Does the post on social media, post of such nature, warrant judicial press release? Does such kind of expression amounts to contempt of court? There is always a dichotomy between the right to freedom of speech and expression on the one hand, and the fear of contempt proceedings on the other. While the former guarantees right to express freely, the later restricts this right. If that is the case, where does freedom of expression ends? Does it terminate with contempt proceedings? Questions are many and answers are limited.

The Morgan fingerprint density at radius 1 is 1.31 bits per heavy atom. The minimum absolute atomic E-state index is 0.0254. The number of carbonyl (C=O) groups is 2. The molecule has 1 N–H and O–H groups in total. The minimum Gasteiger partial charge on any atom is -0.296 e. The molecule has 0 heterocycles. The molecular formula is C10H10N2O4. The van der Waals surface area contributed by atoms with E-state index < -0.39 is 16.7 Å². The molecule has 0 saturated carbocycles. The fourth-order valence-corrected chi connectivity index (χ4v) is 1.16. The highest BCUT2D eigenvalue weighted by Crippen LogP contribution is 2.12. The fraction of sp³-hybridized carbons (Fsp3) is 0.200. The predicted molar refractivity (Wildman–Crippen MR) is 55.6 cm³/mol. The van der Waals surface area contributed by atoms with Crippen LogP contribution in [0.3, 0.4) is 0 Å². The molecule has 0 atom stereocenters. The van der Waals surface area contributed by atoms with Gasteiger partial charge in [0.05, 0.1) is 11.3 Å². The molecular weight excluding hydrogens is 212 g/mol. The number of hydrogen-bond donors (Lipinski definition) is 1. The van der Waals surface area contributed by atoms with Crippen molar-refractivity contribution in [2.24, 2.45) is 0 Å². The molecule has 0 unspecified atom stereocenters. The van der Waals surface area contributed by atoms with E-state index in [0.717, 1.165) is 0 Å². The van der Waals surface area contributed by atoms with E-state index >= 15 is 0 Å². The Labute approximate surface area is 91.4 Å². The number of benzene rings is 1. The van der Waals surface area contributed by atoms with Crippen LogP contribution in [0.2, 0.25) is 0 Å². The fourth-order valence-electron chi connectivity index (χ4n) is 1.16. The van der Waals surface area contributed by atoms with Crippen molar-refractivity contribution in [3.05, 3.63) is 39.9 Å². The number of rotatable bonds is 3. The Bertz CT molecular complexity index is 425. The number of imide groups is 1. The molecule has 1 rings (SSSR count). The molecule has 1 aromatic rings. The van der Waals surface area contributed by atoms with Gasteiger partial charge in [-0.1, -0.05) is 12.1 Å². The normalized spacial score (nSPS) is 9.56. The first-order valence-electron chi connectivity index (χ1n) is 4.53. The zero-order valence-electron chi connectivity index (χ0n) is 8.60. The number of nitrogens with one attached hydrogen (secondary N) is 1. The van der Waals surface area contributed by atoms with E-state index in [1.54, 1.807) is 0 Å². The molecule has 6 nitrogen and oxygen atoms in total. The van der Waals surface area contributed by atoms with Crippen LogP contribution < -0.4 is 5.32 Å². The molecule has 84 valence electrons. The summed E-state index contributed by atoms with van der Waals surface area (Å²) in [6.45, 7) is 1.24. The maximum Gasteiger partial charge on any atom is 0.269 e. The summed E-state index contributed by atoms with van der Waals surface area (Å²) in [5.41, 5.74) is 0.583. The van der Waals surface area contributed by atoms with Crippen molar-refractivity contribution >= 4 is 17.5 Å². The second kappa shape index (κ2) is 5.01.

The most significant question that we need to answer is this: under what circumstances the contempt of court provisions stipulated under the CCPC are invoked? This question direct us to conceptualize how judicial discretionary power of contempt of court is exercised in the Bhutanese jurisdiction. The answer however is simple. Given the fact that it is a discretionary power of a judge, contempt of court provisions are exercised loosely at any given period of time. A judge would frighten his litigants to send to the jail during the course of hearing. There is always a fear factor for people to plead freely before the court. However, in other jurisdictions, contempt of court proceedings can be initiated only when the misconduct or acts of a person impairs fair and efficient administration of justice. The contempt power should only be used in a rare and very exceptional situation where without using it, it becomes impossible or extremely difficult for the court to function. Modern judicial mind believe that even in such rare and exceptional situations, the contempt power should not be used if the mere threat to use it suffices. This eventually quantify that mere publication of materials against a judge would not amount to contempt of court, and that any publication should bear a disturbing weapon that destroys the spirit of justice.